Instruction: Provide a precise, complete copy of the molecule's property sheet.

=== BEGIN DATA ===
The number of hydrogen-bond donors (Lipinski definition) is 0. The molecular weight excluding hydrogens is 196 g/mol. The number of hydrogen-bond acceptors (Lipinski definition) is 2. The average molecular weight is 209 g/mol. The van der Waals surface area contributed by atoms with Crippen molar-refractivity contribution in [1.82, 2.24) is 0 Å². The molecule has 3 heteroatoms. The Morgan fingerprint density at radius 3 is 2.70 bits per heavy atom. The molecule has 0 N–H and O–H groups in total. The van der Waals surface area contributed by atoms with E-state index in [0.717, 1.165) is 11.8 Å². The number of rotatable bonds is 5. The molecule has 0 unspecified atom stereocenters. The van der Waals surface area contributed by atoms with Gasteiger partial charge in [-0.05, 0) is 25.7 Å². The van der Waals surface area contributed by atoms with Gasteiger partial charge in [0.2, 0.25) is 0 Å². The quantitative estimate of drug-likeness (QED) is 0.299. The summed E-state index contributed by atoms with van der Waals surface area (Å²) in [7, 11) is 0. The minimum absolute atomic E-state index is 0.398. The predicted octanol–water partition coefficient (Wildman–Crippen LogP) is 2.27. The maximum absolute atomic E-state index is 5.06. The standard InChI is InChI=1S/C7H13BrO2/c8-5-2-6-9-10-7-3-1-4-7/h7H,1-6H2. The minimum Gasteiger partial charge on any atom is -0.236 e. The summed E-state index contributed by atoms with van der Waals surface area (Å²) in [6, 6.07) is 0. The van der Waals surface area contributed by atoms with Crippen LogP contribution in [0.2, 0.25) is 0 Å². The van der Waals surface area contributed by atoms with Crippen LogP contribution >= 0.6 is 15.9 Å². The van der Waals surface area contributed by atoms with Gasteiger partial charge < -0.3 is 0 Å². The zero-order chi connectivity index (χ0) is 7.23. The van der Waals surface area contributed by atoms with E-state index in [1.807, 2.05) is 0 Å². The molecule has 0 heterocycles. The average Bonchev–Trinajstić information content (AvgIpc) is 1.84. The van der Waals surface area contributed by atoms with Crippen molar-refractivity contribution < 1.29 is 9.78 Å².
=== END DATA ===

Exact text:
The number of hydrogen-bond donors (Lipinski definition) is 0. The molecular weight excluding hydrogens is 196 g/mol. The number of hydrogen-bond acceptors (Lipinski definition) is 2. The average molecular weight is 209 g/mol. The van der Waals surface area contributed by atoms with Crippen molar-refractivity contribution in [1.82, 2.24) is 0 Å². The molecule has 3 heteroatoms. The Morgan fingerprint density at radius 3 is 2.70 bits per heavy atom. The molecule has 0 N–H and O–H groups in total. The van der Waals surface area contributed by atoms with E-state index in [0.717, 1.165) is 11.8 Å². The number of rotatable bonds is 5. The molecule has 0 unspecified atom stereocenters. The van der Waals surface area contributed by atoms with Gasteiger partial charge in [-0.05, 0) is 25.7 Å². The van der Waals surface area contributed by atoms with Gasteiger partial charge in [0.2, 0.25) is 0 Å². The quantitative estimate of drug-likeness (QED) is 0.299. The summed E-state index contributed by atoms with van der Waals surface area (Å²) in [7, 11) is 0. The minimum absolute atomic E-state index is 0.398. The predicted octanol–water partition coefficient (Wildman–Crippen LogP) is 2.27. The maximum absolute atomic E-state index is 5.06. The standard InChI is InChI=1S/C7H13BrO2/c8-5-2-6-9-10-7-3-1-4-7/h7H,1-6H2. The minimum Gasteiger partial charge on any atom is -0.236 e. The summed E-state index contributed by atoms with van der Waals surface area (Å²) in [6, 6.07) is 0. The van der Waals surface area contributed by atoms with Crippen LogP contribution in [0.2, 0.25) is 0 Å². The van der Waals surface area contributed by atoms with Crippen LogP contribution >= 0.6 is 15.9 Å². The van der Waals surface area contributed by atoms with Gasteiger partial charge < -0.3 is 0 Å². The zero-order chi connectivity index (χ0) is 7.23. The van der Waals surface area contributed by atoms with E-state index in [1.807, 2.05) is 0 Å². The molecule has 0 heterocycles. The average Bonchev–Trinajstić information content (AvgIpc) is 1.84. The van der Waals surface area contributed by atoms with Crippen molar-refractivity contribution < 1.29 is 9.78 Å².